I imagine Shadowfax to be sleeker than that particular horse- but I see your point about the colouring- white it would seem is the least likely colour of Shadowfax! Some sort of greyish, silvery with the hint of deeper shades.

"Does he not shine like silver."- Gandalf

Describing Gandalf on Shadowfax from the walls of Minas Tiith as seen by Pippin 'he caught a flash of white and silver coming from the north, like a small star down on dusky fields.'- the White presumably denoted Gandalf and the silver Shadowfax.

Quite hard to find physical descriptions of Shadowfax- harder than I expected! But silver definetly seems to be in the mix.

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Re: Questions for the Lore Masters.

Post by Elthir on Thu Mar 01, 2012 4:37 am

David H wrote: Grey in this context and coming from a horseman would naturally imply the dark eye and dark skin, and a wide possible color range from white to charcoal. I suspect that's exactly why he adds the modifiers like shadow and shade - to clarify that Shadowfax isn't white.

While I agree that Shadowfax is not white, I can't agree that because Tolkien rode horses for a fortnight (or longer, but his time with King Edward's Horse was limited in any event) decades before he even began The Lord of the Rings, that his use of grey (not a noun) in his story would naturally imply anything about eyes, skin, and a wide possible colour range from white to charcoal.

Or do you mean the horseman is not Tolkien and the context is not his story specifically (as in, a horseman saying the things in the quotes I provided)? If so then never mind.

Embarassed

I would agree the word grey seems to be one of Tolkien's favorite words. For examples: Elves (Sindar 'Greys'), garments, eyes, Havens, Company, horses, at least one notable Pilgrim, Thingol.

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Re: Questions for the Lore Masters.

Post by David H on Thu Mar 01, 2012 7:02 am

Well I know that over here at that time, a young man would not have received a position in a cavalry regiment unless he was already proficient in the saddle, especially in time of peace when there was no need for cannon fodder. That implies a fair knowledge of horsemanship. I was assuming that Britain took their cavalry regiments equally seriously. Am I wrong?

But putting that aside, it doesn't take a lot of horsey knowledge to know what a grey horse looks like, just as you don't need to necessarily be a dog lover to recognize a beagle, or a cat lover to recognize a Siamese. For Tolkien to have not known what a grey horse was in that day and age, he would have had to have lead a very sheltered life indeed. Certainly he could assume that most of his readers would know what a grey horse was.

I guess I'm confused. The characteristics I mentioned are common to most if not all horses who are grey coloured at some point in their life, and who are perhaps confusingly called "grey horses" Rolling Eyes Are you suggesting that Tolkien was wanting readers to think of something other than a "grey horse" as they understood it when they read phrases such as "great grey horse" ? I'm afraid I'd need some proof to believe that.
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Re: Questions for the Lore Masters.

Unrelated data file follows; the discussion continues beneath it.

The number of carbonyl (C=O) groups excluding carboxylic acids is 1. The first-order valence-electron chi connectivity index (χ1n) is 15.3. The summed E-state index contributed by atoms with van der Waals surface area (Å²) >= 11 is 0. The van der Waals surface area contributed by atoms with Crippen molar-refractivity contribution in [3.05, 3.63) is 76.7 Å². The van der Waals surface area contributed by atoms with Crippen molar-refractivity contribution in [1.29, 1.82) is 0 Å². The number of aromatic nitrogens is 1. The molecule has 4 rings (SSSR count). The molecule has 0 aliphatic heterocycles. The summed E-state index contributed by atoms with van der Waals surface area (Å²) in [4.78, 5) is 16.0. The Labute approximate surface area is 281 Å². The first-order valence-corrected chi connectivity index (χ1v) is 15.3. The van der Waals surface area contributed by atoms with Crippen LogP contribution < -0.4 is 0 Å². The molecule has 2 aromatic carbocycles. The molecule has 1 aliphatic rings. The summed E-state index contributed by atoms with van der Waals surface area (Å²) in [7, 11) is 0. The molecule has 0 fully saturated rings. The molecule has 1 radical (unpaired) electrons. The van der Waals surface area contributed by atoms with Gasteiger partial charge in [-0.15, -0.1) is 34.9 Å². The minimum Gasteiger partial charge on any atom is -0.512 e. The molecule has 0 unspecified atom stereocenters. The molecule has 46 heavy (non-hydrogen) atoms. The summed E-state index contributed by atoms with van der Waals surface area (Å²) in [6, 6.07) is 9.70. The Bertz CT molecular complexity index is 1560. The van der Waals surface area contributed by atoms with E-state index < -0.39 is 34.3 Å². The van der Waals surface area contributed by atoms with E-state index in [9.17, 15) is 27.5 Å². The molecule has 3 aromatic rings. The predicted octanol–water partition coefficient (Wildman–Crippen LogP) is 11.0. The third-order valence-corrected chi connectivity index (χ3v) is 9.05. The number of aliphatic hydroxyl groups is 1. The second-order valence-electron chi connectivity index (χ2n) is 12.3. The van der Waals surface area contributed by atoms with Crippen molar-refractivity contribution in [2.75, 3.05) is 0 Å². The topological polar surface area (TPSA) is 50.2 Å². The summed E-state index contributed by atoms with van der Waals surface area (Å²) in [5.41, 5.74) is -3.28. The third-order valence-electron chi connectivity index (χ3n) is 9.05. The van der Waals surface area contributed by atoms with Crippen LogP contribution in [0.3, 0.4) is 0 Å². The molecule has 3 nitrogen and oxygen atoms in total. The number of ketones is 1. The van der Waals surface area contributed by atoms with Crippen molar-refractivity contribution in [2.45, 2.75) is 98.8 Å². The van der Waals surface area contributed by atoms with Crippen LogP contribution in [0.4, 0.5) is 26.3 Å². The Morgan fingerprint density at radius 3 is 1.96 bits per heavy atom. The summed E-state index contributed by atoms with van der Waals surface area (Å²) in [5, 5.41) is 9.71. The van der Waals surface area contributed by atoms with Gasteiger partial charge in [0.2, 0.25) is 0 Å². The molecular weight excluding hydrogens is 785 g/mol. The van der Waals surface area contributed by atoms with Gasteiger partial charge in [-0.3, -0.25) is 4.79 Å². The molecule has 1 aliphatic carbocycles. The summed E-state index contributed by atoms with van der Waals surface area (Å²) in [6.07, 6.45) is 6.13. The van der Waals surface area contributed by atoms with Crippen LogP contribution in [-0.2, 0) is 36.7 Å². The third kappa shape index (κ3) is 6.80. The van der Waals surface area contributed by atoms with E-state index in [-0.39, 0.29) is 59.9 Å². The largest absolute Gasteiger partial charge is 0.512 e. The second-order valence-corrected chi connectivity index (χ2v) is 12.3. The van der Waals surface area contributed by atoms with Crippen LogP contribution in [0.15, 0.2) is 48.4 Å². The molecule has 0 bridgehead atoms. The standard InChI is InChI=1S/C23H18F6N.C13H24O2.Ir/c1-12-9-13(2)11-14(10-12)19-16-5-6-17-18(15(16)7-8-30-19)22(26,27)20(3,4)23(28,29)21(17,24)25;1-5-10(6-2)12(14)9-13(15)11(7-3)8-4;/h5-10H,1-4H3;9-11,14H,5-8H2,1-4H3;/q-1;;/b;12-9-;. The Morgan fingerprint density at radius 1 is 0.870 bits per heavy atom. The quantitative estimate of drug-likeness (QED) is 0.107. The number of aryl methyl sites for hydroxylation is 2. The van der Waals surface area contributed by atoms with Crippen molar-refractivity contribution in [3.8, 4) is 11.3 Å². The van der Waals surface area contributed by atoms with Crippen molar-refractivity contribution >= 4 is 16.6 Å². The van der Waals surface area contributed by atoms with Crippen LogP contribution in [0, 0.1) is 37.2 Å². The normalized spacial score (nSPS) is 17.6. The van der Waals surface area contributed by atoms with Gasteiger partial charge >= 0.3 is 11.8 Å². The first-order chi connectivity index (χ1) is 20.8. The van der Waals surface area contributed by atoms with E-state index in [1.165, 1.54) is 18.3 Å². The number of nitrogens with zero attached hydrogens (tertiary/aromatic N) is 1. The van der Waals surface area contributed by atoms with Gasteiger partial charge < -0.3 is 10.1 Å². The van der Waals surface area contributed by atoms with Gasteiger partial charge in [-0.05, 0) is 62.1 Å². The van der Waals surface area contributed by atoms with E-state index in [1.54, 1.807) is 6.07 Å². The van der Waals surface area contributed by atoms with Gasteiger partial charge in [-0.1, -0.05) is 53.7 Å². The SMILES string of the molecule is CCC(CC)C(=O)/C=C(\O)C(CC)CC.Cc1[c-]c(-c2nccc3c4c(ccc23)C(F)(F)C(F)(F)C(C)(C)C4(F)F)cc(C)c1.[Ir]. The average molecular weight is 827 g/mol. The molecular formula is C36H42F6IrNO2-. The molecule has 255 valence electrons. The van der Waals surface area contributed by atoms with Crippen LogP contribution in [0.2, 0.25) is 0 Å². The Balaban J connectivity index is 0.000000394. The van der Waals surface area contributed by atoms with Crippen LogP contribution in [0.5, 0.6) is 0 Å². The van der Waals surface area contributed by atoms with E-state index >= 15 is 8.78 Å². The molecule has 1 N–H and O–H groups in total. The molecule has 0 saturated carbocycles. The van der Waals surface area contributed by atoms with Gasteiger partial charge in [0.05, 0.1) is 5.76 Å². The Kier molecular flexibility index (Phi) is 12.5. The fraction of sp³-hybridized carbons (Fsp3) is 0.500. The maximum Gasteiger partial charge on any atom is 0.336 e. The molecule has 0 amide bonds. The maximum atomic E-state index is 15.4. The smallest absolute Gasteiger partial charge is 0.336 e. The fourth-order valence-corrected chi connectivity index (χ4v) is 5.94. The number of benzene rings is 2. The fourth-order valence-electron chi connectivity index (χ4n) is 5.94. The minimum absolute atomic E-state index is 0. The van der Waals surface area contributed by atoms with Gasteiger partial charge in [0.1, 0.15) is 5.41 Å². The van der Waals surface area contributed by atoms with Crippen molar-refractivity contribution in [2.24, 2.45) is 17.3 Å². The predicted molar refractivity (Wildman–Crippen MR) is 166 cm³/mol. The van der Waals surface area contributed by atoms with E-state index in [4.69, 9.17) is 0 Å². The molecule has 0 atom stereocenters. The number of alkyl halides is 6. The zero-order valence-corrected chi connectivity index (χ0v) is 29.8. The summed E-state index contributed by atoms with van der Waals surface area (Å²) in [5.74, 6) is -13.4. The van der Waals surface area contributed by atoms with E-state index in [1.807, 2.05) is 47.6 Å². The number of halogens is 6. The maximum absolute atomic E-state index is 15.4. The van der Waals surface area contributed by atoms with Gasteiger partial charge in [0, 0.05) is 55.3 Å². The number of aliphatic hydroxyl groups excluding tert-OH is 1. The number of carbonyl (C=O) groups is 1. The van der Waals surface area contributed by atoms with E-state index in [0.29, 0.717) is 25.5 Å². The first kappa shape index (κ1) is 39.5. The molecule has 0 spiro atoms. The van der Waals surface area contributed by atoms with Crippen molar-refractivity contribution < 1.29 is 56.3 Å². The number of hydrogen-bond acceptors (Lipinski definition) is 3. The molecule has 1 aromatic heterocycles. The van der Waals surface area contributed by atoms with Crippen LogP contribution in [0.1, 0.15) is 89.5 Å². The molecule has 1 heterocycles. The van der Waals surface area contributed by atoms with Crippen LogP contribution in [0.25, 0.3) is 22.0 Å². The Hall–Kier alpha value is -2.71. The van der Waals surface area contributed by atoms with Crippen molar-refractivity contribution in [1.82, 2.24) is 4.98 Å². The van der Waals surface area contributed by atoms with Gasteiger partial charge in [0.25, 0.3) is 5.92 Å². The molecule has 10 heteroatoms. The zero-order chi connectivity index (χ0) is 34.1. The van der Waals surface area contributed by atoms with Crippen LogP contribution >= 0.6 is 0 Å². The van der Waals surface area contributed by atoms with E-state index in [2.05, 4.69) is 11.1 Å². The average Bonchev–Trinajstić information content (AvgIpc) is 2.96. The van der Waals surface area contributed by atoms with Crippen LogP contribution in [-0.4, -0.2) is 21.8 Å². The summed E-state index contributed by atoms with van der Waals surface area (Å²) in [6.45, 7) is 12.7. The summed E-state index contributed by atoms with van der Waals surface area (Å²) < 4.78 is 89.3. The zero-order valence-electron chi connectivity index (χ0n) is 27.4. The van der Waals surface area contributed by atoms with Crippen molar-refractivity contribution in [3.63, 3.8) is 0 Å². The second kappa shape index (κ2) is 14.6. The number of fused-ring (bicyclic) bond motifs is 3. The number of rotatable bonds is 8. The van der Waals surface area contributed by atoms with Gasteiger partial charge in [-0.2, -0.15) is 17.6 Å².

Post by David H on Thu Mar 01, 2012 7:33 am

Amarië wrote:Silver! Mad ( Laughing )

If I'd said that, there's an OzHobbit who would surely have said, "Ruby!"
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Re: Questions for the Lore Masters.

Post by Amarië on Thu Mar 01, 2012 7:48 am

You two have such precious nicknames for each other. Kissing

Edit: Just noticed that I'm a Wannabe Beard! Who knew I'd become so chatty in here? Guess I try to find a custom title soon... Perhaps I should ask for ideas? scratch

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Re: Questions for the Lore Masters.

Post by Norc on Thu Mar 01, 2012 10:47 am

I'm quite impressed that we've had this serious debate, without going off topic! I know I haven't posted much on this post, but I do skim through it and it is very interesting Smile

and Amarië, I'm king under the mountain Very Happy
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Re: Questions for the Lore Masters.

Post by Orwell on Thu Mar 01, 2012 11:16 am

Amarië wrote:You two have such precious nicknames for each other. Kissing

Here to help, just ask! Very Happy

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Re: Questions for the Lore Masters.

Post by Orwell on Thu Mar 01, 2012 11:17 am

Norc wrote:and Amarië, I'm king under the mountain Very Happy

And a very pretty king at that! You're a lad I've come to like, Norc. Very Happy

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Re: Questions for the Lore Masters.

Post by Orwell on Thu Mar 01, 2012 11:20 am

Oh sorry, Norc.... that is just your Avatar! Silly me... Very Happy

Anyway, getting back to Shadowfax... Wasn't he a bit ruby hued in certain kinds of light? And 'grey' is another word for 'white' when it comes to horses, isn't it? Shrugging

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Re: Questions for the Lore Masters.

Post by Mrs Figg on Thu Mar 01, 2012 1:18 pm

well I still think Shadofax was white, its more 'legendary' and magical looking, almost like a unicorn, he was the Lord of all horses therefore he should be the most beautiful and a white horse is the most beautiful. Normally in nature I should imagine grey or brown colours are better for camoflage (how do you spell that word?) against enemies and stuff, but Shadofax had no fear, he could outrun the fastest wolf or bigcat I should imagine, so being pure white wouldnt be a handicap.